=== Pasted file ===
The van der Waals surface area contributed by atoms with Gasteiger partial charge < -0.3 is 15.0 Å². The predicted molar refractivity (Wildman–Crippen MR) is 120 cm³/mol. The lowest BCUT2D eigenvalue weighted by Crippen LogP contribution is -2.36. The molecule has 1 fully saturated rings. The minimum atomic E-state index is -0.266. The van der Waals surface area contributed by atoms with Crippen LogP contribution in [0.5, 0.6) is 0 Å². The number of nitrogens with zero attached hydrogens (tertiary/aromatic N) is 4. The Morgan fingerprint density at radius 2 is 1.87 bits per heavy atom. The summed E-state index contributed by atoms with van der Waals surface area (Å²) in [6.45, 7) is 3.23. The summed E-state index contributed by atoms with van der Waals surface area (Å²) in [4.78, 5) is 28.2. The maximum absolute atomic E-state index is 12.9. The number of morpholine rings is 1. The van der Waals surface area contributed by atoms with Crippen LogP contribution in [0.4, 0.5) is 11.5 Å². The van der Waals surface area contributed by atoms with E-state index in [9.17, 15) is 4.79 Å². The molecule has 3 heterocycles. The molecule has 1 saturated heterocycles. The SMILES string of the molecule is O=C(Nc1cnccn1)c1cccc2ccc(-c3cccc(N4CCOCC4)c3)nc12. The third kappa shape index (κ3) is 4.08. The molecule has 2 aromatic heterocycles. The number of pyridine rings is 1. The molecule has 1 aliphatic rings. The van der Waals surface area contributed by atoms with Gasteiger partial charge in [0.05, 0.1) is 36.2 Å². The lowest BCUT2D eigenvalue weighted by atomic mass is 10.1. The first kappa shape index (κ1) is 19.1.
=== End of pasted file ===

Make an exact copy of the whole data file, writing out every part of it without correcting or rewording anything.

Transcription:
The van der Waals surface area contributed by atoms with Gasteiger partial charge < -0.3 is 15.0 Å². The predicted molar refractivity (Wildman–Crippen MR) is 120 cm³/mol. The lowest BCUT2D eigenvalue weighted by Crippen LogP contribution is -2.36. The molecule has 1 fully saturated rings. The minimum atomic E-state index is -0.266. The van der Waals surface area contributed by atoms with Crippen LogP contribution in [0.5, 0.6) is 0 Å². The number of nitrogens with zero attached hydrogens (tertiary/aromatic N) is 4. The Morgan fingerprint density at radius 2 is 1.87 bits per heavy atom. The summed E-state index contributed by atoms with van der Waals surface area (Å²) in [6.45, 7) is 3.23. The summed E-state index contributed by atoms with van der Waals surface area (Å²) in [4.78, 5) is 28.2. The maximum absolute atomic E-state index is 12.9. The number of morpholine rings is 1. The van der Waals surface area contributed by atoms with Crippen LogP contribution in [0.4, 0.5) is 11.5 Å². The van der Waals surface area contributed by atoms with E-state index in [9.17, 15) is 4.79 Å². The molecule has 3 heterocycles. The molecule has 1 saturated heterocycles. The SMILES string of the molecule is O=C(Nc1cnccn1)c1cccc2ccc(-c3cccc(N4CCOCC4)c3)nc12. The third kappa shape index (κ3) is 4.08. The molecule has 2 aromatic heterocycles. The number of pyridine rings is 1. The molecule has 1 aliphatic rings. The van der Waals surface area contributed by atoms with Gasteiger partial charge in [0.05, 0.1) is 36.2 Å². The lowest BCUT2D eigenvalue weighted by atomic mass is 10.1. The first kappa shape index (κ1) is 19.1.